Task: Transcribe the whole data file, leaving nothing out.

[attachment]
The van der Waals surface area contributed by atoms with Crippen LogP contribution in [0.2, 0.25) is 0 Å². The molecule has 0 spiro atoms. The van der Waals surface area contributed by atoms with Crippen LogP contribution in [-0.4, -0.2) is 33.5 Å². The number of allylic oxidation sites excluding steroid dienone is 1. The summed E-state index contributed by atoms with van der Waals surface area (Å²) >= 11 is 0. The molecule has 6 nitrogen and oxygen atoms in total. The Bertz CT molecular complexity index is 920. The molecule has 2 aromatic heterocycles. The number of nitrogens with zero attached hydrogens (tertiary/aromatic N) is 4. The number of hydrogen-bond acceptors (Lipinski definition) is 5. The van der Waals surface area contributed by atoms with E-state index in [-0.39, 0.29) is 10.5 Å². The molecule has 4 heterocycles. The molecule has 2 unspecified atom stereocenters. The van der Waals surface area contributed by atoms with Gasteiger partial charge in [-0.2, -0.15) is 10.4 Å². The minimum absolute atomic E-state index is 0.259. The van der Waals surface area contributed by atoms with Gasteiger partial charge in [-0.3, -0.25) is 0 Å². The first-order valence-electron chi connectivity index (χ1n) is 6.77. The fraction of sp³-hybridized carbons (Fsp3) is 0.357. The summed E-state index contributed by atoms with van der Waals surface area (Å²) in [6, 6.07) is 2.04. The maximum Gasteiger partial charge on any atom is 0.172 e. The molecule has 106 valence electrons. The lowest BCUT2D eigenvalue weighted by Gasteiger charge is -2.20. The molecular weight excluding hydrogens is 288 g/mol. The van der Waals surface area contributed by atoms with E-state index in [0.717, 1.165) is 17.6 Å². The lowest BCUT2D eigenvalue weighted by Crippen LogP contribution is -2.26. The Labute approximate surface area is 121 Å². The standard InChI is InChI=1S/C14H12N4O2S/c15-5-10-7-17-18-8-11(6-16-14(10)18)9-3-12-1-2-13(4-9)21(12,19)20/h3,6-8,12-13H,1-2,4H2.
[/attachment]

The van der Waals surface area contributed by atoms with Crippen LogP contribution in [0.2, 0.25) is 0 Å². The molecule has 0 spiro atoms. The van der Waals surface area contributed by atoms with Crippen LogP contribution in [-0.4, -0.2) is 33.5 Å². The number of allylic oxidation sites excluding steroid dienone is 1. The summed E-state index contributed by atoms with van der Waals surface area (Å²) >= 11 is 0. The molecule has 6 nitrogen and oxygen atoms in total. The Bertz CT molecular complexity index is 920. The molecule has 2 aromatic heterocycles. The number of nitrogens with zero attached hydrogens (tertiary/aromatic N) is 4. The number of hydrogen-bond acceptors (Lipinski definition) is 5. The van der Waals surface area contributed by atoms with E-state index in [-0.39, 0.29) is 10.5 Å². The molecule has 4 heterocycles. The molecule has 2 unspecified atom stereocenters. The van der Waals surface area contributed by atoms with Gasteiger partial charge in [-0.2, -0.15) is 10.4 Å². The minimum absolute atomic E-state index is 0.259. The van der Waals surface area contributed by atoms with Gasteiger partial charge in [-0.3, -0.25) is 0 Å². The first-order valence-electron chi connectivity index (χ1n) is 6.77. The fraction of sp³-hybridized carbons (Fsp3) is 0.357. The summed E-state index contributed by atoms with van der Waals surface area (Å²) in [6, 6.07) is 2.04. The maximum Gasteiger partial charge on any atom is 0.172 e. The molecule has 106 valence electrons. The lowest BCUT2D eigenvalue weighted by Gasteiger charge is -2.20. The molecular weight excluding hydrogens is 288 g/mol. The van der Waals surface area contributed by atoms with E-state index in [0.717, 1.165) is 17.6 Å². The lowest BCUT2D eigenvalue weighted by Crippen LogP contribution is -2.26. The Labute approximate surface area is 121 Å². The standard InChI is InChI=1S/C14H12N4O2S/c15-5-10-7-17-18-8-11(6-16-14(10)18)9-3-12-1-2-13(4-9)21(12,19)20/h3,6-8,12-13H,1-2,4H2.